American Chemical Society
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A Thermodynamic Approach for Modeling Partitioning of Semivolatile Organic Compounds on Atmospheric Particulate Matter:  Humidity Effects

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journal contribution
posted on 1998-03-18, 00:00 authored by Myoseon Jang, Richard M. Kamens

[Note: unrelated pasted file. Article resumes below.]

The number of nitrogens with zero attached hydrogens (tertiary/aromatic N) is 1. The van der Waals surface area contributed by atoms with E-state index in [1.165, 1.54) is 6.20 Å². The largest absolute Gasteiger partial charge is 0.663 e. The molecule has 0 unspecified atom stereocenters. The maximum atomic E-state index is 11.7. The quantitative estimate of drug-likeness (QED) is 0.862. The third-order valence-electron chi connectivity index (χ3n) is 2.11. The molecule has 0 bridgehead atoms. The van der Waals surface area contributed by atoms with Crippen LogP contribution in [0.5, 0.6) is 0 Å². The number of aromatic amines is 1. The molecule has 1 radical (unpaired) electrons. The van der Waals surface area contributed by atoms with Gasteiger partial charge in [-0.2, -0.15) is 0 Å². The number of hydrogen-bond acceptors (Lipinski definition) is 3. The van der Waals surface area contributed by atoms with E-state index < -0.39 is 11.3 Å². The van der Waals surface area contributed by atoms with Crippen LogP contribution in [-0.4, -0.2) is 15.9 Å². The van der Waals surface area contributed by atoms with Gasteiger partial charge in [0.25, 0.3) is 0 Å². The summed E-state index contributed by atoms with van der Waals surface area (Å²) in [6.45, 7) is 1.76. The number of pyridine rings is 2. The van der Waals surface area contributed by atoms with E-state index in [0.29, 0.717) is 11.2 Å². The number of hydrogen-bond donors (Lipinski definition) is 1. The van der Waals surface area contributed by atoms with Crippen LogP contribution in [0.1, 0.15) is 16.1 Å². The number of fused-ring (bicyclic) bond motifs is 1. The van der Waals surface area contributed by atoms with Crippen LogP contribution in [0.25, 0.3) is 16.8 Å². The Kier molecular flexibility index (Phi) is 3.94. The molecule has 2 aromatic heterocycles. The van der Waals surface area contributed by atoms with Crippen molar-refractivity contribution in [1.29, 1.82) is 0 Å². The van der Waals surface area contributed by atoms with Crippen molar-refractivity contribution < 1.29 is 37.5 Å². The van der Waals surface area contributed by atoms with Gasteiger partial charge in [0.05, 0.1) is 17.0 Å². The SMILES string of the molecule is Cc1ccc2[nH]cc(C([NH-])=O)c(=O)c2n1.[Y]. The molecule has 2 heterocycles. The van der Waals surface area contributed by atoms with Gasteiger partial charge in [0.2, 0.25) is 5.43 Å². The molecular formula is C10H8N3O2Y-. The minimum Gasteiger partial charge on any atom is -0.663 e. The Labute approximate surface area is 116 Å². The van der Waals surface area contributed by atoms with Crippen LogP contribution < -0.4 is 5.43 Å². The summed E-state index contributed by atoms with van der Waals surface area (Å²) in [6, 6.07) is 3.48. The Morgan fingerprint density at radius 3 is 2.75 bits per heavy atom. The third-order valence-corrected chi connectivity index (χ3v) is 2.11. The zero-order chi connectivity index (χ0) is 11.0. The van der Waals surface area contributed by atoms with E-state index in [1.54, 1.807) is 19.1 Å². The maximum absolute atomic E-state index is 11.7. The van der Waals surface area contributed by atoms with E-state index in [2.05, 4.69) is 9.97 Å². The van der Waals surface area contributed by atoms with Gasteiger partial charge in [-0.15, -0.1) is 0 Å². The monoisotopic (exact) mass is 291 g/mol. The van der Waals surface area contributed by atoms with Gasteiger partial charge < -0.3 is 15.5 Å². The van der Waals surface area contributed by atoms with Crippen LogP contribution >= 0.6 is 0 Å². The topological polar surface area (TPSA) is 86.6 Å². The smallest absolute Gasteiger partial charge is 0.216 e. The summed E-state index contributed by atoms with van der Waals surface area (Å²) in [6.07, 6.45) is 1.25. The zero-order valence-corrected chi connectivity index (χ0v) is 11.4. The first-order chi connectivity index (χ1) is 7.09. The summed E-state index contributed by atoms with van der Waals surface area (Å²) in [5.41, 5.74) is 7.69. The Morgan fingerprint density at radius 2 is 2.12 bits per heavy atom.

Humidity effects on the gas/particle partitioning of the different types of semivolatile organic compounds (SOCs) in the organic layer of wood soot, diesel soot, and secondary aerosols were studied in outdoor environmental chambers. Experimental partitioning coefficients, Kp, of different SOCs were measured using outdoor Teflon film chambers and compared to theoretical Kp values calculated with the aid of activity coefficients and vapor pressures. A thermodynamic model based on group contribution methods was used to estimate SOC activity coefficients in the liquid organic layer of different atmospheric particles. The equilibrated water content in the organic phase of chemi cally different particles was estimated from the activity coefficient of water in the particle's organic liquid and the ambient relative humidity (RH). It was found that predicted SOC activity coefficients (i ) for diesel soot particles were not a strong function of RH. There was, however, a dramatic change in i on wood soot particles for hydrophobic compounds such as alkanes and polycyclic aromatic hydrocarbons with changing RH. For polar SOCs, such as n-alkanoic acids and substituted phenols on wood soot particles, i did not change with increasing RH. Similar behavior to wood soot particles was observed for i on secondary aerosols from the reac tion of α-pinene with O3. It was concluded that humidity effect on partitioning was most significant for hydrophobic compounds in polar aerosols.